In the eyes of tech entrepreneurs the world is flat, no borders and no friction.
Your startup should be global from day one.
Building global companies is increasingly becoming harder.
Startups are increasingly operating more tangible businesses.
Regulations are increasing as startups progress.
Why Many US Startups Became Global
SV had an early start due to the semiconductor business and the availability of critical resources ($, people and rebellion)
Since the end of WWII (Marshall plan) the US was very successful with their investment into soft power. US internet services were considered superior as a result.
Now the cost of founding a software startup is $0. The capital can be used to finance global expansion once the product-market fit is found. Friction [marketing, distribution] for digital goods is gone.
Domination is key for growth since the cost of entry is $0. Lack of defensibility must be offset by the scale of/in the market.
The first disrupted industries were intangible and unregulated (advertising, anyone?). MK: or maybe regulated with no practice of enforcement, see Airbnb.
Why Startups Fail Internationally
Lack of understanding of the customers [it’s waaay deeper than just localizing a product]. (MK: Aviasales lost some $$ in China as a result).
Attempting to inflict the US-dominant design an UX on unsuspecting international users. (MK: Expedia was guilty of this)
Growing within a country in terms of # of locations is harder abroad.
Compliance with local regulations may make the business model unprofitable. And non-compliance – expensive.
The Digital World Is Tangible
Firms have tangible operations (people, content production) and assets (servers, buildings). Tangibility stifles scale, in many cases it can sink the business.
The solution is increasing returns on the digital side of the business model.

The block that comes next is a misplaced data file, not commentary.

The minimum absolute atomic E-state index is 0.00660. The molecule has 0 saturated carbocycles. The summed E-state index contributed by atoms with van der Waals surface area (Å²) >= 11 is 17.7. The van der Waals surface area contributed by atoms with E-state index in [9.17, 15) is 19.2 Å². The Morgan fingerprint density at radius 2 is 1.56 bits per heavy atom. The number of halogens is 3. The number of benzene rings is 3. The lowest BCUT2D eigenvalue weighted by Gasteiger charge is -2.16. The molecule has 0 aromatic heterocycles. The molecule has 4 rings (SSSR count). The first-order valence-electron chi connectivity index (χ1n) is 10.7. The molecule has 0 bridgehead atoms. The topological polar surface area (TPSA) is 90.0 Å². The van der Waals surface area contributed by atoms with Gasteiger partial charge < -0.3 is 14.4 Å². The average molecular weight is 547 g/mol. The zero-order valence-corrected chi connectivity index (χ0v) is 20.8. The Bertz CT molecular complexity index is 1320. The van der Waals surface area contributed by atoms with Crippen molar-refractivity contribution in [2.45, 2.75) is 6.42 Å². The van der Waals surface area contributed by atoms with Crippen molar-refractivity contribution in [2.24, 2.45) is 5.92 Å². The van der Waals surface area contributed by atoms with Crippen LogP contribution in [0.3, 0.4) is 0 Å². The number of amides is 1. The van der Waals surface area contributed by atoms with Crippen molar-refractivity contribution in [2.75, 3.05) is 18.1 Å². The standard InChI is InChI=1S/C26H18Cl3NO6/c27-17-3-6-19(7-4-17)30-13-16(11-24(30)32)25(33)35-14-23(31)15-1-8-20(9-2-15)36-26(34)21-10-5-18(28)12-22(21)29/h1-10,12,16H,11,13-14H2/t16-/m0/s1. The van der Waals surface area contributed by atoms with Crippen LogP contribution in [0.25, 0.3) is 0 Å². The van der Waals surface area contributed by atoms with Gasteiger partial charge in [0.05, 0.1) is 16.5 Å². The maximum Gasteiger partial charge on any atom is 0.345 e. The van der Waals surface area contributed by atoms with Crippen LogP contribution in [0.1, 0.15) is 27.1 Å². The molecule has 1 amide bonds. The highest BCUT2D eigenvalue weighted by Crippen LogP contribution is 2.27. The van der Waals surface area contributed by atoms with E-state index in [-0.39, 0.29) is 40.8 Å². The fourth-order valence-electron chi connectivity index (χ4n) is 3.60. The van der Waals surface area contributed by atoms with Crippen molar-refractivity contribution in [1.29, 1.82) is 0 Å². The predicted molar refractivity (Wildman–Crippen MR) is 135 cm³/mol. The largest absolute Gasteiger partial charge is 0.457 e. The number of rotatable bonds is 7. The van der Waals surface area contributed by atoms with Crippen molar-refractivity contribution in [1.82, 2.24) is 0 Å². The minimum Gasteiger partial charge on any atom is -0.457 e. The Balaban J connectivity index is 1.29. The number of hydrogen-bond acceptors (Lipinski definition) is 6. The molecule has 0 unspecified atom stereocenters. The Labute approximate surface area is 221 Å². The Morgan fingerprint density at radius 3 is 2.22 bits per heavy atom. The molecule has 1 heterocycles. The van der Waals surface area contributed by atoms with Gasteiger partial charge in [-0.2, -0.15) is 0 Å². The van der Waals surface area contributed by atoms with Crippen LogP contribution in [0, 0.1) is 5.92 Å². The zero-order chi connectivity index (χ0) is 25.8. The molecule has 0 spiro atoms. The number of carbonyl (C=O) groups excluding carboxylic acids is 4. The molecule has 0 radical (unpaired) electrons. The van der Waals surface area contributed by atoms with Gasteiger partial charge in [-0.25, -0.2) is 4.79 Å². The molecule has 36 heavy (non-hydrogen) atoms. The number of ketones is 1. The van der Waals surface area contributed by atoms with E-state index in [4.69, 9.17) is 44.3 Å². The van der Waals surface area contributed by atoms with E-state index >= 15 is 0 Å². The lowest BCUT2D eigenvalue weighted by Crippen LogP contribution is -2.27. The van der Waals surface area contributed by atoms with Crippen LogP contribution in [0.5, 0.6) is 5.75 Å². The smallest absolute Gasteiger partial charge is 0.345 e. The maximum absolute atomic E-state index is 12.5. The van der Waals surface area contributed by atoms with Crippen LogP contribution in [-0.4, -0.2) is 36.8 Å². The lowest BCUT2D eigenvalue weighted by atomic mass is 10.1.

Easier for B2C (except the price/margins pressure, which is managed by branding, which millennials ignore, go figure). For B2B it’s harder due to the lack of network effects.
The geography of tangible assets is quite narrow. Marketing and content have to be local.
Proximity (aka hyperlocal) explains Apple Stores where this becomes part of the overall experience. But again, Apple is a global company.
The Digital World Is Regulated
Different markets —> domestic rules —> compliance, no one-size-fits-all.
Many companies are following the “permissionless innovation” – better to apologize than to ask for a yes. MK: turned out quite sour for Airbnb in some regions.
Complying with known rules is a good starting point. Not sure how the promise of AI helping with automatic compliance with evolving rules will hold, so far it looks like a pipe dream. Beneficiaries: healthcare and education, not sure about fintech.
At the same time, involving users in not-so-compliant activities is easy and is widely used. Savings are more important than rules.
MK: my old boss always said that NOT starting a business because of possible tax issues is stupid.
Large global companies are in a good position to minimize their tax exposure.
Paying taxes if you’re a leader can actually get you way ahead of competition and increase returns.
EU: the core issue is not the market fragmentation, but the lack of capital.
Different risk approach to funding post-product-market fit.
JVs sometimes are a better approach to reduce the country risk —> more fundable.
The more you grow – the faster you grow.
Increasing growth requires increasing market size —> go global (highest return to scale) and/or build an ecosystem.
The global product should be [MK: substantially] the same to keep the brand promise and the network effects (if any).